update: my boss got drunk and was angry that I couldn’t drive him back to the office

Remember the letter-writer whose boss got drunk and was angry that she couldn’t drive him back to the office because she didn’t drive for medical reasons? The first update was here. Here’s the latest:

I have some good news. On Friday I received an offer and I start a new job on Wednesday. I couldn’t have done it without the things I learned from you and your site. During the interview, the hiring manager mentioned more than once how impressive my cover letter was. My new job is at another Fortune 500 company and the title and pay are equivalent to my old job, but I am just happy to be employed again. Even though I was only unemployed for six weeks before I received the offer, it felt like much longer and after what happened I was afraid I would unemployed and living with my parents forever.

I did have an interview with a different company a couple of weeks before I got the offer for this job. At the interview, the hiring manager only asked me questions about loyalty to my superiors and what I thought about tattling. She also ended the interview early and told me flat out she would never hire me. Her LinkedIn shows she has worked with my ex-boss [the one I reported] twice in the past.

Some of the comments said I should have gone to work on one of the teams that were supervised by the family/friends of my ex-boss, but what happened at the interview solidified my decision to leave rather than work for them. The HR at my old job told me my boss would retaliate against me if I stayed in his department and said they were not going to do anything further about it. They also said I was right not to take a position working for one of his friends because they would side with him over me. Given the clear signals HR was giving me, and what happened at the interview with the first company, I know leaving was the right choice if I didn’t want to deal with retaliation or my career potentially being damaged.

THANK YOU again for everything.

{ 154 comments… read them below or add one }

  1. Wannabe Disney Princess

    Now that I’ve come to from the rage induced mini-blackout after reading the paragraph about the interview…CONGRATS on your new job! So glad things have worked out in your favor!

    Reply
    1. 2 Cents

      Me too. Thank goodness that other interviewer tipped her hand like that so blatantly. Tattling!?

      Sounds like everything worked out for the best. Hope you love your new job! (And that no one expects you to babysit them if they get too drunk to drive.)

      Reply
    2. Duck Duck Møøse

      Wow, it sounds like that interview was a set-up, with collusion with your former boss, to shake your confidence. What despicable people. :(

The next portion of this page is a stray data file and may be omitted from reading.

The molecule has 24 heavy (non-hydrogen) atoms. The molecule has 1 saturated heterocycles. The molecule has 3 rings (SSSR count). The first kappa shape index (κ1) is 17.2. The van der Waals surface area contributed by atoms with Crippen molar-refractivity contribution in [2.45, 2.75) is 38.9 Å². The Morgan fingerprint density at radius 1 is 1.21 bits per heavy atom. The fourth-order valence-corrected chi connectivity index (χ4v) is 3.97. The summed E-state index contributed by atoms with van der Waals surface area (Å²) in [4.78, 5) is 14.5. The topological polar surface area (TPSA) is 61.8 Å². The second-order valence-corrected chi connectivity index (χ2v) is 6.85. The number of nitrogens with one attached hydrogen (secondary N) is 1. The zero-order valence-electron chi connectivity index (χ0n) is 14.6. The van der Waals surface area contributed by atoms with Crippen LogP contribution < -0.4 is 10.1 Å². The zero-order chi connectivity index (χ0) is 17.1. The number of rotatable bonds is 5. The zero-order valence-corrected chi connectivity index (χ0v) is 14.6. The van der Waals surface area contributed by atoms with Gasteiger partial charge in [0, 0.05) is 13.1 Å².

I’m glad things are looking up – best wishes on your new position!!

      Reply
          1. JessaB

            Rule number one of AAM reading, do not be eating or drinking when perusing this site. It’s dangerous to your sinuses, your ability to breathe whilst laughing til you choke, and your computer/phone you’re reading from, because it’ll get splattered.

            Mind it took me a long time to remember this.

            Reply
      1. Anonymoose

        I’m disgusted at this woman’s behavior. Loyalty?? Why would she be loyal to a moron who doesn’t know when to stop drinking and expects his employees to not only break the law but do something completely against their wishes?? Who are these people and how do I blacklist them on my LinkedIn?!

        Reply
          1. CoffeeLover

            Ya. He probably said something like “we had drinks with the client at lunch and OP reported me.” Conveniently failing to mention the part where he was a giant asshole.

            Reply
          2. Alton

            Still, it seems pretty immature to bother interviewing the OP just to get a dig in! Why waste everyone’s time if she’d already made up her mind, unless she just wanted to be nasty?

            Reply
            1. Steve

              She clearly just wanted to be nasty. I mean you have to be careful about interpreting things in a fixed frame of mind, but, it’s really hard to interpret this behavior in any other way. Except maybe some ways that are worse (e.g. she wanted to shake OP’s confidence, wanted to gather intel for ex boss, etc).

              Reply
            2. Van Wilder

              What kills me is that clearly ex-boss was in the loop on this and he was probably patting himself on the back on his importance and how OP will “never work again in this town” because he knows everybody.

              Reply
            3. Optimistic Prime

              The amusing thing is that she probably thought she was sticking it to the OP by not hiring her when it sounds like the OP dodged a gigantic bullet.